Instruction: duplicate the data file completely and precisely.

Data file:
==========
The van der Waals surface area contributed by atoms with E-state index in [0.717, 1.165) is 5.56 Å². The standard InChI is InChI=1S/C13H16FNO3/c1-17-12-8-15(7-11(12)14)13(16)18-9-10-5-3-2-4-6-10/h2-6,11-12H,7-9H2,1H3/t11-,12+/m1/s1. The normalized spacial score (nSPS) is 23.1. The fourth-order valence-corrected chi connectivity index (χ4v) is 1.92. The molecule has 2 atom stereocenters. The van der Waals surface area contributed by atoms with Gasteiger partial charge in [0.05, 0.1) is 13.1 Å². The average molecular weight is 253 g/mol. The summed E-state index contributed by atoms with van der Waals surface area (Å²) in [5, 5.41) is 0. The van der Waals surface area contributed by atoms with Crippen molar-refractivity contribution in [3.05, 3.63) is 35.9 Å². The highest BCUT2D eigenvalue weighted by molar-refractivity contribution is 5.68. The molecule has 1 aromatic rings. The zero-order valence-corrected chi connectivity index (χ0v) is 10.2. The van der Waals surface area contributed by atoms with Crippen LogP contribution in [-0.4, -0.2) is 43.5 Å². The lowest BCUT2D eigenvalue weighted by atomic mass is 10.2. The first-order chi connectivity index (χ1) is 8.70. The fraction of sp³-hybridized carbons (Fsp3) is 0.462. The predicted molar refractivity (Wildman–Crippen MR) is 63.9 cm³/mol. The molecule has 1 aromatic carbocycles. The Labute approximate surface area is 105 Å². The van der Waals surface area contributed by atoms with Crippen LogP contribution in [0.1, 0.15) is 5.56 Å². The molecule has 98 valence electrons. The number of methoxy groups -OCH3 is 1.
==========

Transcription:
The van der Waals surface area contributed by atoms with E-state index in [0.717, 1.165) is 5.56 Å². The standard InChI is InChI=1S/C13H16FNO3/c1-17-12-8-15(7-11(12)14)13(16)18-9-10-5-3-2-4-6-10/h2-6,11-12H,7-9H2,1H3/t11-,12+/m1/s1. The normalized spacial score (nSPS) is 23.1. The fourth-order valence-corrected chi connectivity index (χ4v) is 1.92. The molecule has 2 atom stereocenters. The van der Waals surface area contributed by atoms with Gasteiger partial charge in [0.05, 0.1) is 13.1 Å². The average molecular weight is 253 g/mol. The summed E-state index contributed by atoms with van der Waals surface area (Å²) in [5, 5.41) is 0. The van der Waals surface area contributed by atoms with Crippen molar-refractivity contribution in [3.05, 3.63) is 35.9 Å². The highest BCUT2D eigenvalue weighted by molar-refractivity contribution is 5.68. The molecule has 1 aromatic rings. The zero-order valence-corrected chi connectivity index (χ0v) is 10.2. The van der Waals surface area contributed by atoms with Crippen LogP contribution in [-0.4, -0.2) is 43.5 Å². The lowest BCUT2D eigenvalue weighted by atomic mass is 10.2. The first-order chi connectivity index (χ1) is 8.70. The fraction of sp³-hybridized carbons (Fsp3) is 0.462. The predicted molar refractivity (Wildman–Crippen MR) is 63.9 cm³/mol. The molecule has 1 aromatic carbocycles. The Labute approximate surface area is 105 Å². The van der Waals surface area contributed by atoms with Crippen LogP contribution in [0.1, 0.15) is 5.56 Å². The molecule has 98 valence electrons. The number of methoxy groups -OCH3 is 1.